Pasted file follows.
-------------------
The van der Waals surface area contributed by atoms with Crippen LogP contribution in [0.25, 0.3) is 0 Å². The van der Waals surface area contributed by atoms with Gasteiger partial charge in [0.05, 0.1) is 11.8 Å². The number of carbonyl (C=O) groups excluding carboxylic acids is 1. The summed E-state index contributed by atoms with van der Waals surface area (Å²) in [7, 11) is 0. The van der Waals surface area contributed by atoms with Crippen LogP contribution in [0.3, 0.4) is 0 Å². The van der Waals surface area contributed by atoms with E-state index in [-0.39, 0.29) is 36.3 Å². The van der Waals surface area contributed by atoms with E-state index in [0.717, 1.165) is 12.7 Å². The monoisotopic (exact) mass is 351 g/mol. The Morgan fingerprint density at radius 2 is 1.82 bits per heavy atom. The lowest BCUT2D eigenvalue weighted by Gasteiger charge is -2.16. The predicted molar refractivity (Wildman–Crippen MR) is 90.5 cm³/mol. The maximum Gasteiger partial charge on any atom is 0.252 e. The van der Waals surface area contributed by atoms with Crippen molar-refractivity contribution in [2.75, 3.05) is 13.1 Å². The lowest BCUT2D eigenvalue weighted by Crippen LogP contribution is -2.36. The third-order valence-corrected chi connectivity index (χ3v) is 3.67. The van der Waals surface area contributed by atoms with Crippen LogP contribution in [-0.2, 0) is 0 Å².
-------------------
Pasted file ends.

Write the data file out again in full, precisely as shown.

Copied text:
The van der Waals surface area contributed by atoms with Crippen LogP contribution in [0.25, 0.3) is 0 Å². The van der Waals surface area contributed by atoms with Gasteiger partial charge in [0.05, 0.1) is 11.8 Å². The number of carbonyl (C=O) groups excluding carboxylic acids is 1. The summed E-state index contributed by atoms with van der Waals surface area (Å²) in [7, 11) is 0. The van der Waals surface area contributed by atoms with Crippen LogP contribution in [0.3, 0.4) is 0 Å². The van der Waals surface area contributed by atoms with E-state index in [-0.39, 0.29) is 36.3 Å². The van der Waals surface area contributed by atoms with E-state index in [0.717, 1.165) is 12.7 Å². The monoisotopic (exact) mass is 351 g/mol. The Morgan fingerprint density at radius 2 is 1.82 bits per heavy atom. The lowest BCUT2D eigenvalue weighted by Gasteiger charge is -2.16. The predicted molar refractivity (Wildman–Crippen MR) is 90.5 cm³/mol. The maximum Gasteiger partial charge on any atom is 0.252 e. The van der Waals surface area contributed by atoms with Crippen molar-refractivity contribution in [2.75, 3.05) is 13.1 Å². The lowest BCUT2D eigenvalue weighted by Crippen LogP contribution is -2.36. The third-order valence-corrected chi connectivity index (χ3v) is 3.67. The van der Waals surface area contributed by atoms with Crippen LogP contribution in [-0.2, 0) is 0 Å².